represents early experiences of CONTAINMENT. Perhaps the authors
could include a specific example.
- The 0's in the Figure 1 and two are confusing, perhaps they can be
blurred out or be a different color? Similarly, it would be helpful
to include some sort of total on top.
- One novel contribution of the paper is the explainability of
ImageSchemaNet. This contribution is mentioned a few times in the
paper, but the authors did not provide an example of the
explainability. Perhaps it is worth adding an example to the
- I think this paper could be strengthened with a more detailed guide
to building the resources (especially for readers that may be new to
semantic web technologies and contributions).

3 Questions

- One thing I was wondering is about the role and impact of colloquial
language. For example, the authors go through the "bottling up"
example, but what about other idioms and colloquial phrases like
"their mind was racing?"
- When the authors describe the schemas, how can these be connected to
the existing work in frames? Is a schema in the image realm just an
abstract frame?
- What's the major difference between ImageSchemaNet and Image Schema
Logic? Perhaps this could be evaluated on in Section 2.
- The authors elaborate on the 99 sample sentences for the evaluation,
but it still seems to be rather small. Was this sample size
sufficient for the evaluation?
- The authors note that the distribution of sentences isn't uniform
across the image schemas. The authors describe that this is to
reflect the image schema frequency in the original dataset. But I
imagine this might introduce other biases, how are the authors
trying to avoid those?
- What happens to the IS-Annotated Sentences that are not successful?
- Is that from the second manual evaluation?
- Why is the most confusing image schema CONTAINMENT?

4 Typos and Writing Suggestions

- line 41 page 1: "Commonsense knowledge we deal." -> The commonsense
knowledge that we deal
- line 10 page 3, "to propose a sense cluster-based" might be missing
a preposition?
- line 10 page 8 "Activation assertions to FrameNet frame elements is
extended" -> Activation assertions to FrameNet frame elements are
- page 13 line 40 paragraph indent missing?

Review #3
Anonymous submitted on 24/Jan/2022
Minor Revision
Review Comment:

This manuscript was submitted as 'Ontology Description' and should be reviewed along the following dimensions: (1) Quality and relevance of the described ontology (convincing evidence must be provided).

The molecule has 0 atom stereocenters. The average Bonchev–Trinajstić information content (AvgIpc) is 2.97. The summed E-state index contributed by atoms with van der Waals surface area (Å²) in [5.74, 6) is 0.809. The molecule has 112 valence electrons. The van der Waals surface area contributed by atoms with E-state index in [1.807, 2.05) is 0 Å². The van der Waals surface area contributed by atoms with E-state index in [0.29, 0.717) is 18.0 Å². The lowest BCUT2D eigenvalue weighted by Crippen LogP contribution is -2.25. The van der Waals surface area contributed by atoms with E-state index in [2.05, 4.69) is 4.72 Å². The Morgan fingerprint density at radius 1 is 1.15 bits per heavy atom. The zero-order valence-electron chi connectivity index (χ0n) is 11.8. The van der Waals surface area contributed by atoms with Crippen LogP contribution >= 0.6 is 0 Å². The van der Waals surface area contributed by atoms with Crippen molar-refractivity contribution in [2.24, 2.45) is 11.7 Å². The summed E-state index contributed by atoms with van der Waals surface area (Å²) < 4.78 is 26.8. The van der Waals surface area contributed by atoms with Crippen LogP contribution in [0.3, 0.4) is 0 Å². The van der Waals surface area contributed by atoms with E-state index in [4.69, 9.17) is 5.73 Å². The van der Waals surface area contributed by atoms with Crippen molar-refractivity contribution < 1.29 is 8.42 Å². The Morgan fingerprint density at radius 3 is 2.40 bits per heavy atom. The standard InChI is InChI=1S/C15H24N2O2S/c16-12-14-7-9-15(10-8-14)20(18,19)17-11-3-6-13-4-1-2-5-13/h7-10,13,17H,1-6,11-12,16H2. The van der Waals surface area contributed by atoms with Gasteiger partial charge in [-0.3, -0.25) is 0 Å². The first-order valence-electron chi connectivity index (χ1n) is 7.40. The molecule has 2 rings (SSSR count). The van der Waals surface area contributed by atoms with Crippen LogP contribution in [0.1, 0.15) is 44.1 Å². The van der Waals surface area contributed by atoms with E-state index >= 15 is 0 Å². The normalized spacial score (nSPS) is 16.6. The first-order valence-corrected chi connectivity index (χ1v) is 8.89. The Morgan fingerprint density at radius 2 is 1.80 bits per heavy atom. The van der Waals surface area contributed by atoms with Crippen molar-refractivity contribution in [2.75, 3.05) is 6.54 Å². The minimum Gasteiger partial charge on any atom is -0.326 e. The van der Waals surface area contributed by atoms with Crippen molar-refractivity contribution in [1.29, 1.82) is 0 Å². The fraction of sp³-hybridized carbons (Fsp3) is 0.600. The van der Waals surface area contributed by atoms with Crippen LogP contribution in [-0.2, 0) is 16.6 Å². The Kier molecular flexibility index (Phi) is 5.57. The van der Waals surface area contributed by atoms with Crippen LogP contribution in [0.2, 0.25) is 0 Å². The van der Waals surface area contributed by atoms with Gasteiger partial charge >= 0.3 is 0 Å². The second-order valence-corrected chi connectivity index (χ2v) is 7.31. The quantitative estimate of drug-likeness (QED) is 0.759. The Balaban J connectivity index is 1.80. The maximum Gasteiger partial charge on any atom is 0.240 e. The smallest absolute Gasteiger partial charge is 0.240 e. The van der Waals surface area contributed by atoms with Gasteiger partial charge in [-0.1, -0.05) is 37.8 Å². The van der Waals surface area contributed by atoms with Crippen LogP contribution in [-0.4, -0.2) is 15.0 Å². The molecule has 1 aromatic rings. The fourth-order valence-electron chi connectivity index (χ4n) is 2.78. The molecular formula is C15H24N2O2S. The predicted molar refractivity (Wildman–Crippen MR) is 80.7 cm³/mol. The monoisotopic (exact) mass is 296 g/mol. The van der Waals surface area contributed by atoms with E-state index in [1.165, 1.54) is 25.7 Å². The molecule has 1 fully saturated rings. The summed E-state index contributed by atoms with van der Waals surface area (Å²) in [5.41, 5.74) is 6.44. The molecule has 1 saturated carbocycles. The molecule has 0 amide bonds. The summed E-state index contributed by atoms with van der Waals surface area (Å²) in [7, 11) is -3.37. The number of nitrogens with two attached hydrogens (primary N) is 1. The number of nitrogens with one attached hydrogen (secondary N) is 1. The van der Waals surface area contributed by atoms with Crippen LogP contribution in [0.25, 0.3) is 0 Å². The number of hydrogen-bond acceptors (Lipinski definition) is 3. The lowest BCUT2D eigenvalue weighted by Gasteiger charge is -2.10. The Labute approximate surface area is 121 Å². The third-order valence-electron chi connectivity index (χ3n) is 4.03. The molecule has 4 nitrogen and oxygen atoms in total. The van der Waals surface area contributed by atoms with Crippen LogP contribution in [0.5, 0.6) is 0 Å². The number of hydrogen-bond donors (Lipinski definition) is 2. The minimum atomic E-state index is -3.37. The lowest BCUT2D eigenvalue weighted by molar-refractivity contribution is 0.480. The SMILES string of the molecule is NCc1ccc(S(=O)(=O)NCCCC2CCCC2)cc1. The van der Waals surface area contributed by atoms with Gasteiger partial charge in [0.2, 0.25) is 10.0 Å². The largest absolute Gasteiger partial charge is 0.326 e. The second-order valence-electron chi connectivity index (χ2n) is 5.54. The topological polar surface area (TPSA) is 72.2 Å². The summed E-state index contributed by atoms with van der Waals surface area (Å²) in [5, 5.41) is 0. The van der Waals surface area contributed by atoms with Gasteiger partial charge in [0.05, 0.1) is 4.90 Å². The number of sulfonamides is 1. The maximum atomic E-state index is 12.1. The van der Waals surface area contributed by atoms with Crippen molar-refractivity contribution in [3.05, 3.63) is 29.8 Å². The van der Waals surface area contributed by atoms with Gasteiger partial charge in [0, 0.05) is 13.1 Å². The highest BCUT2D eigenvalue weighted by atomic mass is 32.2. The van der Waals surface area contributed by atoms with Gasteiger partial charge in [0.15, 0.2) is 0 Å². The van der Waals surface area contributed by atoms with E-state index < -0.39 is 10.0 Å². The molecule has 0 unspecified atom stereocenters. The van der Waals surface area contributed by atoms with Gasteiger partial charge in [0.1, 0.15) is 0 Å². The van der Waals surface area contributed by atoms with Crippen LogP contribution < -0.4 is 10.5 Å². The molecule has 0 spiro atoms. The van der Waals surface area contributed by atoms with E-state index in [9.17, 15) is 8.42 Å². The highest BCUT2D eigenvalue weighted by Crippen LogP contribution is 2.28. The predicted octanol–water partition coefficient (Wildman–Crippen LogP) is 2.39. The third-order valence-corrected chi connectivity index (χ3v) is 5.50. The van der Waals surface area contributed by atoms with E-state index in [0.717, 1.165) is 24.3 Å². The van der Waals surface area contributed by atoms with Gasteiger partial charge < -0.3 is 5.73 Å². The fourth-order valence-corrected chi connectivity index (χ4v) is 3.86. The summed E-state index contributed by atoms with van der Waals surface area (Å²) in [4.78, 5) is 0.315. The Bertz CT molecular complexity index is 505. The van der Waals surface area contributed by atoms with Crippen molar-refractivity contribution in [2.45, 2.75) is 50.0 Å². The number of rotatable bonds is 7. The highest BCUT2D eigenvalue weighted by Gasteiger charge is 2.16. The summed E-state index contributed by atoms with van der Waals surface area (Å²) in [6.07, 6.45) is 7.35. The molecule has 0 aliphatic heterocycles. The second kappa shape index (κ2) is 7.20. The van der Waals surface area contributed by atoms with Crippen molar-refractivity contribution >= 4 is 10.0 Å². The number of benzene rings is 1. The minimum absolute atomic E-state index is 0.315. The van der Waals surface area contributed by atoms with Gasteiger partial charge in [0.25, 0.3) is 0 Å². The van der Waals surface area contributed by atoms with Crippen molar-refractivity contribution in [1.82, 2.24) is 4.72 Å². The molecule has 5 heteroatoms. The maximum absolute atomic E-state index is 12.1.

This paper provides an ontology for image schema using Framester semantics. The ontology can be queried from Framester's endpoint. Image schema is a common and important cognitive instrument for sentence making and creating language expressions. Hence, this newly created ontology can be highly useful and relevant to the readers of this journal.

I can not quite evaluate the quality of this ontology. See my comments below.

(2) Illustration, clarity and readability of the describing paper, which shall convey to the reader the key aspects of the described ontology.

While there are almost no typo or grammar errors, I found the paper quite hard to follow. This is because of 4 types of reasons.
1) Related work is discussed, but they are not compared with the current work. For example, from reading the paper, I cannot tell how this work is different from and superior to Image Schema Logic and ISAAC.
2) Some sections do not flow well. For example, in Section 2--Related work (line 17 on page 3), the current work is introduced as an experimental evaluation. In Section 3.1 (line 18 on page 4), the discussion on the definition of image schemas resumes after introducing the schemas implemented in this work. It is unclear how these works are related to the ontology created in this work.
3) Most importantly, I don't fully understand how the ontology was created. Based on Section 5, some of the procedures are manually done. For example, line 10 on page 7 mentions a manual revision. Line 25 on page 8 mentions a manual exploration, and a manual check of coherence. However, there are no further descriptions of these manual processes, e.g., who did it and the principles to be followed. Furthermore, the evaluation in Section 6 makes it sound like the entire process can be automated. So I am confused as to whether the ontology is created automated or with manual effort. It will be very helpful if a diagram can be provided for describing the overall ontology creation process.
4) Mintor writing issues. The term DOL (line 18 on page 4) is used without explanation. The link to Image Schema Database is broken (line 50 on page 8).

Please also assess the data file provided by the authors under "Long-term stable URL for resources". In particular, assess (A) whether the data file is well organized and in particular contains a README file which makes it easy for you to assess the data,
There is a readme file in the github repo with example queries. No data file is provided, but the entire ontology is accessible through Framester's hub.

(B) whether the provided resources appear to be complete for replication of experiments, and if not, why,
If the ontology creation process does not require manual work, then the provided resources should be sufficient for replicating the experiments. If manual processes are involved, then additional descriptions and guidelines are needed.

(C) whether the chosen repository, if it is not GitHub, Figshare or Zenodo, is appropriate for long-term repository discoverability,

and (4) whether the provided data artifacts are complete. Please refer to the reviewer instructions and the FAQ for further information.

The current work only includes 6 types of image schemas. While there are other types of image schemas, at least we have a clear idea of what is being covered.